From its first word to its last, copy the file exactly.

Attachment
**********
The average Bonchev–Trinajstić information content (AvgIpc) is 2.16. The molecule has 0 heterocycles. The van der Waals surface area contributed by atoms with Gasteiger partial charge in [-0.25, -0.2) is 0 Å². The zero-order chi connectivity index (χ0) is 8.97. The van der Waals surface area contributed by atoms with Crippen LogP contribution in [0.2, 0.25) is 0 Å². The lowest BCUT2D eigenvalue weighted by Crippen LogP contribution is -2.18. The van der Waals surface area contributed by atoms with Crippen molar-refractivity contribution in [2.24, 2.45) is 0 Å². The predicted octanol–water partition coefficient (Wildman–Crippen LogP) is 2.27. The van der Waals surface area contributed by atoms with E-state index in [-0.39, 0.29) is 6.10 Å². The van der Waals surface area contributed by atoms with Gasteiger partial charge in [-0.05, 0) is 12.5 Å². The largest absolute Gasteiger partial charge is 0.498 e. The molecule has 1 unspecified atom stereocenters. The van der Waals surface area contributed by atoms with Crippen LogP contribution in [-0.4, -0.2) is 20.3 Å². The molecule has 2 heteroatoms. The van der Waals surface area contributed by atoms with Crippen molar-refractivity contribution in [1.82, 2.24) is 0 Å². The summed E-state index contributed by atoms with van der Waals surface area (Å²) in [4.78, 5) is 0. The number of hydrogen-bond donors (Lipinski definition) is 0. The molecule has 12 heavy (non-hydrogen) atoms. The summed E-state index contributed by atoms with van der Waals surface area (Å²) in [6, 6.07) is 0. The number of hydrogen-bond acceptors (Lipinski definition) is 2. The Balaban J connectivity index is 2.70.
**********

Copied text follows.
The average Bonchev–Trinajstić information content (AvgIpc) is 2.16. The molecule has 0 heterocycles. The van der Waals surface area contributed by atoms with Gasteiger partial charge in [-0.25, -0.2) is 0 Å². The zero-order chi connectivity index (χ0) is 8.97. The van der Waals surface area contributed by atoms with Crippen LogP contribution in [0.2, 0.25) is 0 Å². The lowest BCUT2D eigenvalue weighted by Crippen LogP contribution is -2.18. The van der Waals surface area contributed by atoms with Crippen molar-refractivity contribution in [2.24, 2.45) is 0 Å². The predicted octanol–water partition coefficient (Wildman–Crippen LogP) is 2.27. The van der Waals surface area contributed by atoms with E-state index in [-0.39, 0.29) is 6.10 Å². The van der Waals surface area contributed by atoms with Gasteiger partial charge in [-0.05, 0) is 12.5 Å². The largest absolute Gasteiger partial charge is 0.498 e. The molecule has 1 unspecified atom stereocenters. The van der Waals surface area contributed by atoms with Crippen LogP contribution in [-0.4, -0.2) is 20.3 Å². The molecule has 2 heteroatoms. The van der Waals surface area contributed by atoms with Crippen molar-refractivity contribution in [1.82, 2.24) is 0 Å². The summed E-state index contributed by atoms with van der Waals surface area (Å²) in [4.78, 5) is 0. The number of hydrogen-bond donors (Lipinski definition) is 0. The molecule has 12 heavy (non-hydrogen) atoms. The summed E-state index contributed by atoms with van der Waals surface area (Å²) in [6, 6.07) is 0. The number of hydrogen-bond acceptors (Lipinski definition) is 2. The Balaban J connectivity index is 2.70.